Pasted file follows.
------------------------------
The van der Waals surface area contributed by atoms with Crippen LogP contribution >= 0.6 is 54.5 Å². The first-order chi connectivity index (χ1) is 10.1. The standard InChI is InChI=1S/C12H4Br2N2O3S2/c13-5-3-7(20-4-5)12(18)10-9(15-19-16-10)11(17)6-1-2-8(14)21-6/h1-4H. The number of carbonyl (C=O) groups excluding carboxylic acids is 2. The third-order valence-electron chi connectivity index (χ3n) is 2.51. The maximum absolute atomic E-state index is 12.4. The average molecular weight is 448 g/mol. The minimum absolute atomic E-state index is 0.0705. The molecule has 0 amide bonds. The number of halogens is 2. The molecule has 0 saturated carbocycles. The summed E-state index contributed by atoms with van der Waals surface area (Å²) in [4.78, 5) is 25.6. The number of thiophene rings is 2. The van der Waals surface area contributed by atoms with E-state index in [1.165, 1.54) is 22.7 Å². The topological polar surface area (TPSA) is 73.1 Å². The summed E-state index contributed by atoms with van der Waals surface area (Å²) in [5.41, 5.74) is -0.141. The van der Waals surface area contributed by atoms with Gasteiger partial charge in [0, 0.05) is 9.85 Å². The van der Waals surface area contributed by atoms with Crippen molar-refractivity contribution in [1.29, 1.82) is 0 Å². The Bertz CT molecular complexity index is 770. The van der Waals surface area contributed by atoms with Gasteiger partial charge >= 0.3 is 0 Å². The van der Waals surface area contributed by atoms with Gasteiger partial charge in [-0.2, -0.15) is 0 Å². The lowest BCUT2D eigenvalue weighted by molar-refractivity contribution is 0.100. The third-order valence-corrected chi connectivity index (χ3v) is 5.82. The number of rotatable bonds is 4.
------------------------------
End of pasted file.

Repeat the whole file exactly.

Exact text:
The van der Waals surface area contributed by atoms with Crippen LogP contribution >= 0.6 is 54.5 Å². The first-order chi connectivity index (χ1) is 10.1. The standard InChI is InChI=1S/C12H4Br2N2O3S2/c13-5-3-7(20-4-5)12(18)10-9(15-19-16-10)11(17)6-1-2-8(14)21-6/h1-4H. The number of carbonyl (C=O) groups excluding carboxylic acids is 2. The third-order valence-electron chi connectivity index (χ3n) is 2.51. The maximum absolute atomic E-state index is 12.4. The average molecular weight is 448 g/mol. The minimum absolute atomic E-state index is 0.0705. The molecule has 0 amide bonds. The number of halogens is 2. The molecule has 0 saturated carbocycles. The summed E-state index contributed by atoms with van der Waals surface area (Å²) in [4.78, 5) is 25.6. The number of thiophene rings is 2. The van der Waals surface area contributed by atoms with E-state index in [1.165, 1.54) is 22.7 Å². The topological polar surface area (TPSA) is 73.1 Å². The summed E-state index contributed by atoms with van der Waals surface area (Å²) in [5.41, 5.74) is -0.141. The van der Waals surface area contributed by atoms with Gasteiger partial charge in [0, 0.05) is 9.85 Å². The van der Waals surface area contributed by atoms with Crippen molar-refractivity contribution in [1.29, 1.82) is 0 Å². The Bertz CT molecular complexity index is 770. The van der Waals surface area contributed by atoms with Gasteiger partial charge >= 0.3 is 0 Å². The van der Waals surface area contributed by atoms with Gasteiger partial charge in [-0.2, -0.15) is 0 Å². The lowest BCUT2D eigenvalue weighted by molar-refractivity contribution is 0.100. The third-order valence-corrected chi connectivity index (χ3v) is 5.82. The number of rotatable bonds is 4.